Site collects old video game advertisements

Originally published at: Site collects old video game advertisements | Boing Boing


neat GIF


I still have a collection of the newsletters that Infocom put out back in the day to advertise their new games. It was originally called The New Zork Times, but the “real” NYT threatened to sic the lawyers on them, so it became The Status Line.


The stuff you could get away with before Jamie Bulger was murdered.


I had to look that up. How horrible…


The crap ads, or specifically that particular trope there about unruly/anarchic/violent kids as a British kids-media staple?

Now I think about it, that was about the time the Beano got cleano.


what a great find. gotta love ZORK and Sirtech! i remember that first Zork ad like it was yesterday. still have a boxed version of Zork and Zork 2 around here somewhere…

i was hoping for some ads for Sierra Systems, but i didn’t see any.

Gotta love all those great examples of the 1990s’ EXTREME ATTITUDE era.

welp, no joke, I do want to play Hyper Blade now…

hiring professional artists and designers to promote its (often slapdash or vaporware) games

It seems like the '80s English PC game industry produced a disproportionate number of chancers. After all, Tim Langdell came out of that as well (who, before he became a trademark fraudster, was apparently infamous for not paying his developers). That didn’t seem to be true in the US until the '90s.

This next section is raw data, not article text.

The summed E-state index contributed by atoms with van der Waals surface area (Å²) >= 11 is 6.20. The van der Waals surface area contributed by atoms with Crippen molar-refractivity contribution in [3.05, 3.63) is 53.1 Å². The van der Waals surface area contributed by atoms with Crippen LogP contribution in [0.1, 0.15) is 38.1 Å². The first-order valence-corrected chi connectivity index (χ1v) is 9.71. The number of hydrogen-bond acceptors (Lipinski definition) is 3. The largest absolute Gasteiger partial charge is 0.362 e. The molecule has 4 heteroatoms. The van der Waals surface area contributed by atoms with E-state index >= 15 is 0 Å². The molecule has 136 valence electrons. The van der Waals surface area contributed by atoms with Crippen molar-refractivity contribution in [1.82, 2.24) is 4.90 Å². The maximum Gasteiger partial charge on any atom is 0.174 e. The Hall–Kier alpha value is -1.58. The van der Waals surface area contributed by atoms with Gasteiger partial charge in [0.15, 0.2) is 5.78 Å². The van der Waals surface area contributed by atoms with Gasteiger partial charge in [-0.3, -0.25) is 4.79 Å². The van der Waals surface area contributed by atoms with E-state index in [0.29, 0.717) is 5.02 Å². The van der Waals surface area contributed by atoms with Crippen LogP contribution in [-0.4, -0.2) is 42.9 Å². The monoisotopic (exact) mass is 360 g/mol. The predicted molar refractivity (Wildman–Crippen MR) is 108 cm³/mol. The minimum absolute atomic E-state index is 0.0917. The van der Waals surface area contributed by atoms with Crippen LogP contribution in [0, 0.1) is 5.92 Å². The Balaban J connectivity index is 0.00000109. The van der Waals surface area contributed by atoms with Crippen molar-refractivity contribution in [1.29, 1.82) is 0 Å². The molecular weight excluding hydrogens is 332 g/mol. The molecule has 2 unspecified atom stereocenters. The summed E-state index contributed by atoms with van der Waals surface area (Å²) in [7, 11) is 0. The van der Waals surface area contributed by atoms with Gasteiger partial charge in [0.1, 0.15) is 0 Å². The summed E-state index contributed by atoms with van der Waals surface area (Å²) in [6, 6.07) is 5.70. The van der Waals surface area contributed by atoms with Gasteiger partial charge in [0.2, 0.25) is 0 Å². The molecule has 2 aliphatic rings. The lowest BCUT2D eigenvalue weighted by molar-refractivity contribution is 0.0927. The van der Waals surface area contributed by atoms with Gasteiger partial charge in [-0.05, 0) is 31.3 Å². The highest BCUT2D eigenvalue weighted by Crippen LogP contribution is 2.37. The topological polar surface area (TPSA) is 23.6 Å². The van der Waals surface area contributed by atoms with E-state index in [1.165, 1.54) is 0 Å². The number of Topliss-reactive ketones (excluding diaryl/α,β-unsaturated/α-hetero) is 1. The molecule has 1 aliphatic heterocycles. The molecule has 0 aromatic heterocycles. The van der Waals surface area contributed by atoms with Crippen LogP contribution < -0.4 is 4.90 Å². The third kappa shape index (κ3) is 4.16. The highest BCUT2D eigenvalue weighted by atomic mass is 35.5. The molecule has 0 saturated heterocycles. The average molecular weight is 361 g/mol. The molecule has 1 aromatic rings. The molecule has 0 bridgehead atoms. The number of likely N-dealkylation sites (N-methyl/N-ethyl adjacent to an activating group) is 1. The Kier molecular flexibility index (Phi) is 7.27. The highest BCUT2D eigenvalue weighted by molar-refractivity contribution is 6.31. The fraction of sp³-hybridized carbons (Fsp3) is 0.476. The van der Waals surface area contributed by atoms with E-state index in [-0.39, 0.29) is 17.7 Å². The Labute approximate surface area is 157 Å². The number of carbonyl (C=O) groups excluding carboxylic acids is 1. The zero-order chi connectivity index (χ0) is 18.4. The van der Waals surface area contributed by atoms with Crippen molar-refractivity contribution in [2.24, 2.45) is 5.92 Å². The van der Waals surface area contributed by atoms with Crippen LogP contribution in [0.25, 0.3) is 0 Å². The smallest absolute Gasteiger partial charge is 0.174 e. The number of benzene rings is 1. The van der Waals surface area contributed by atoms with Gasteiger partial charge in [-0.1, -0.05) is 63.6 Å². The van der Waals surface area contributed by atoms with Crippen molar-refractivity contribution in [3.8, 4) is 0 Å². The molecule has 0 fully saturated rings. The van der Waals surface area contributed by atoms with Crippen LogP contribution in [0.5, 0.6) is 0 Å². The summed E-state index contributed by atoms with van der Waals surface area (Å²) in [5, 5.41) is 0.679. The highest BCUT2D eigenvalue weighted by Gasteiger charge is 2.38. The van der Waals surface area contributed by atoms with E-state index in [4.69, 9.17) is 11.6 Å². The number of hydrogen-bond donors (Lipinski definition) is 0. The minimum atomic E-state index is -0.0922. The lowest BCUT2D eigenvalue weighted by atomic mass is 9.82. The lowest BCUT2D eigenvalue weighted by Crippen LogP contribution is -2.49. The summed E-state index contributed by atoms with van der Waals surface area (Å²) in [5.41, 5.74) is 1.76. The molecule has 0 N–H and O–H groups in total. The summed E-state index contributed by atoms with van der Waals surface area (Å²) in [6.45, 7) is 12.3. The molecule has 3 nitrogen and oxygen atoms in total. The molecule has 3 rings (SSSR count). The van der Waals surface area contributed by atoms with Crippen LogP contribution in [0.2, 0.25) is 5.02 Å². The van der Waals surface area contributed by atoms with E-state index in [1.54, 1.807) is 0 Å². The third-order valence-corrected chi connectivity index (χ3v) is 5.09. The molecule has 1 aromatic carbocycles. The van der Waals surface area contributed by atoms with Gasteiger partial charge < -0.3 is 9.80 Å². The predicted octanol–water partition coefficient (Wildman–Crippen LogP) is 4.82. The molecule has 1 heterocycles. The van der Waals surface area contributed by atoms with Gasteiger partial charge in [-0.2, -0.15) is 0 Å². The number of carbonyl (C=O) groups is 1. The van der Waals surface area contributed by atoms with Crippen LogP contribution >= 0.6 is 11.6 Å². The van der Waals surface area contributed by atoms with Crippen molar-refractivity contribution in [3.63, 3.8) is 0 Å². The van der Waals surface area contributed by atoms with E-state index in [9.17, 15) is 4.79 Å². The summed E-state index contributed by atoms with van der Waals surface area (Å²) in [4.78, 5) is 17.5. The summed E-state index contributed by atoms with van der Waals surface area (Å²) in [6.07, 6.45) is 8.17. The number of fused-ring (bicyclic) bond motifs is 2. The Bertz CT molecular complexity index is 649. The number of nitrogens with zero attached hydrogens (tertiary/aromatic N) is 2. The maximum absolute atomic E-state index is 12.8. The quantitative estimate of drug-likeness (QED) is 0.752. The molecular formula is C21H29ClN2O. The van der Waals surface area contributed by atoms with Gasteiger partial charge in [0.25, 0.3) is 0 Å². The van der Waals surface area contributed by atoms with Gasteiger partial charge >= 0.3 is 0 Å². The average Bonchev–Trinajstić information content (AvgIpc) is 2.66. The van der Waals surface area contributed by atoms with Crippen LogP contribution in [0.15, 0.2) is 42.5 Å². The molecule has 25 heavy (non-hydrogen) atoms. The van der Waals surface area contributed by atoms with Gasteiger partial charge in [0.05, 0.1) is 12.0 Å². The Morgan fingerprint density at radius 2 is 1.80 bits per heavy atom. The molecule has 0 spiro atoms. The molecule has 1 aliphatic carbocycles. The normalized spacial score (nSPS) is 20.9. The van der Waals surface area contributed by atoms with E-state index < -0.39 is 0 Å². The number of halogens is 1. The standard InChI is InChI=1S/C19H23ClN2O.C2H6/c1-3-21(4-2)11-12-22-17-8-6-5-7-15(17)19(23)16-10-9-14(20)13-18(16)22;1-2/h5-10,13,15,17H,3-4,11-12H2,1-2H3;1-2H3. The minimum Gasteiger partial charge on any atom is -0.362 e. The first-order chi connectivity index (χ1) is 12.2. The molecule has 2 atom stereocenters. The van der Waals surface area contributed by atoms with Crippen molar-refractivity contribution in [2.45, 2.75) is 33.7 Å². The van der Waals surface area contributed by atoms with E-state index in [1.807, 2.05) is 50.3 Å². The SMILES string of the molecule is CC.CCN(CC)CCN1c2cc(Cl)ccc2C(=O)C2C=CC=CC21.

I’m fascinated by how game ads have changed over the years. In the early days, I was irritated by the glossy illustrations because they were so, so much more interesting than the graphics any game could possibly serve up - it felt like a bit of a cheat. Now similar illustrations are simplified, abstracted versions of the actual game art, with ads looking like movie posters (for similar reasons).

1 Like

I still have a bunch of Atari Age, Nintendo power, others… love love love those old ads

There’s some real classics in there!

1 Like

And some great anti-piracy PSAs!

Rob - thanks for the link to - it’s a site I rediscover and then forget once a year or so. The story of Imagine Software is a remarkably sordid one. I don’t remember playing any of their games at the time, but I remember being overawed to see some Roger Dean art on some game boxes - now I know what was inside.


The amazing thing about Imagine is that the people behind it went on to form Psygnosis.

In 1983, that whole futuristic psychedelic dream of what video games might be was essentially a marketing scam wrapped around vaporware. Once 16 bit machines turned up, through, everything clicked and it became defining magic for a generation of computer gamers.


1 Like

I wouldn’t pay £20 for a rubber keyboard now, never mind paying that in 1980s pounds.

Unless it is a ZX Spectrum replica. That might just be worth it.

1 Like

This topic was automatically closed after 5 days. New replies are no longer allowed.